It doesn’t sound very elegant, launching a bunch of satellites into space only to have them plummet back to earth. But, while falling, they will map the density of earth’s atmosphere – our shield against meteoroids and space debris. It also involves a level of autonomy and coordination that are essential for next generation earth observation technology and future deep space missions.
When the MIR space station decayed into earth’s atmosphere over the Pacific Ocean in 2001, its debris was calculated to cover an area 1,500 kilometres long and about a hundred kilometres wide. ‘Should this controlled descent, due to some technical malfunction, have happened over Europe, you would have had to evacuate an entire country,’ says Stefano Speretta, assistant professor in the Space Systems Engineering group at TU Delft. ‘This large uncertainty in where objects falling from space will come down is a consequence of small variations in the density of the atmosphere. These happen naturally because of air currents.’ Using balloons and sounding rockets, scientists have been able to build accurate models of the lower atmosphere. Very high up, satellites have been operating for a very long time, providing valuable data on atmospheric density. But very little is known about the region between an altitude of one hundred and three hundred kilometers. Thanks to continuous developments in nanosatellite technology, it is now possible, and affordable, to measure this density in great detail.
In the early days of nanosatellites, people were satisfied when they could demonstrate that they work and can do something useful. But now that more than a thousand of such satellites have been launched into space, they have more than proven themselves to be up for real scientific conquests. With his “can do” engineering attitude and having been involved in roughly twenty-five of these missions, Speretta knows how to push the limits of this technology to help resolve major scientific problems. ‘We are developing a concept based on satellites chasing each other through earth’s atmosphere,’ he says. ‘While decaying over three to six months’ time, their airspeed is continually affected by atmospheric drag. This, in turn, is directly related to atmospheric density.’ A pair of big, expensive spacecraft would need propulsion to prolong their descend and, thereby, the time that scientific data can be acquired. Having the size of a soda can and by relying on commercially available electronics, Speretta’s proposed nanosatellites are both cheap to build and to launch. ‘Sending multiple pairs sequentially allows us to monitor the atmosphere for a much longer period of time, at a much lower cost.’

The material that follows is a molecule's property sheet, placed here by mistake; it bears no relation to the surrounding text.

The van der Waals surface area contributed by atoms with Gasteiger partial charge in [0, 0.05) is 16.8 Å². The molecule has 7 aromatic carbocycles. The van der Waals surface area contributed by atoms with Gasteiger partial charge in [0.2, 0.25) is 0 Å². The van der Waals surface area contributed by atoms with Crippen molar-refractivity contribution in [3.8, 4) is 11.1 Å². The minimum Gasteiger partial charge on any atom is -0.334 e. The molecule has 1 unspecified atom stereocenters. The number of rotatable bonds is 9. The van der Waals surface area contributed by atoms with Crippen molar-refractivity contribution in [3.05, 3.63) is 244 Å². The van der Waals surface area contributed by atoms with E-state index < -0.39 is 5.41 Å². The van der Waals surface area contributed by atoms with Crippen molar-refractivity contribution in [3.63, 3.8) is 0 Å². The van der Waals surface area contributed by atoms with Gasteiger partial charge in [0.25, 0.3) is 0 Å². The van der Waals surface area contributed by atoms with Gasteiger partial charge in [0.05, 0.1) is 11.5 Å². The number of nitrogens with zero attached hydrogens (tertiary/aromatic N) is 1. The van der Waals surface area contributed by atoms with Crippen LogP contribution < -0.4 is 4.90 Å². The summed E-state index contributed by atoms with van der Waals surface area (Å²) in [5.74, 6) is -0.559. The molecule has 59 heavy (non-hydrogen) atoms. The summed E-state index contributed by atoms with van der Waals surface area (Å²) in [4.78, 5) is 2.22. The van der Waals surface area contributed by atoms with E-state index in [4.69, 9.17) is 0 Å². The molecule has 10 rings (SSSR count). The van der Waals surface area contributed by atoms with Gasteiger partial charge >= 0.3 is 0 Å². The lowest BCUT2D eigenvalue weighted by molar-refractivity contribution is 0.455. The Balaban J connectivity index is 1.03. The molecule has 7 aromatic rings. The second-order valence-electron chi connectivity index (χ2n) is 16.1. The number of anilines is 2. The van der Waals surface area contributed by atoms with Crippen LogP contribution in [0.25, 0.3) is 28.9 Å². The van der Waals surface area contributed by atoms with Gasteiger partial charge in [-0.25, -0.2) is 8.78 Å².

Here on earth, a single satellite would actually suffice as its absolute position and speed can be determined using the global positioning system (GPS). But Speretta, an avid lover of Star Trek, always has deep space in mind. ‘On another planet, such as Mars, you do not have the benefit of absolute position measurements. Using two satellites, or multiple pairs, all that matters is their relative position, the distance between them. This can be measured using a radio link or by using a laser and mirrors.’ To ensure proper communication and coordination between the satellites, they should retain a reasonable distance with respect to each other of somewhere between ten and fifty kilometres. The satellite that is moving too fast may for example change its attitude with respect to the direction of motion, increasing its drag and thereby slowing it down. Once it comes too close, the satellites may need to swap this strategy. ‘It is like building a rubber band between them,’ Speretta says. ‘We want the satellites to be completely autonomous in coordinating their relative position. Even here on earth we may not have sufficient time for a manual intervention, let alone when they are deployed in the atmosphere of another planet.’
The mission is a good example of what is called a distributed system. It is the next big thing for both deep space and orbital applications and a specialisation of Speretta. Large systems, like the Hubble space telescope, have certainly earned their place in space as they have unique capabilities such as a very high resolution. But as they are not allowed to fail, they need a lot of redundancy which increases their complexity, cost and development time. ‘You may eventually launch a large satellite using technology that is twenty years old,’ Speretta says. The alternative is to distribute the instruments and tasks over multiple much smaller satellites, even counting on some of these to fail. These distributed systems need to be able to keep their formation, as it yields the “stereo vision” that is important for a lot of applications – from geolocation to radio astronomy. But by dividing the risk and tasks, each satellite can be much simpler, smaller and cheaper, drastically shortening the development cycle. ‘We can build and launch a new instrument every one or two years,’ Speretta says, ‘using the most recent technology and seeing the improvement from one generation to the next.’ He likes to bring students aboard in these developments to teach them much needed practical experience. ‘As the master track is two years, they can basically follow an entire design cycle from beginning to end. Best of all, they get to reach into space.’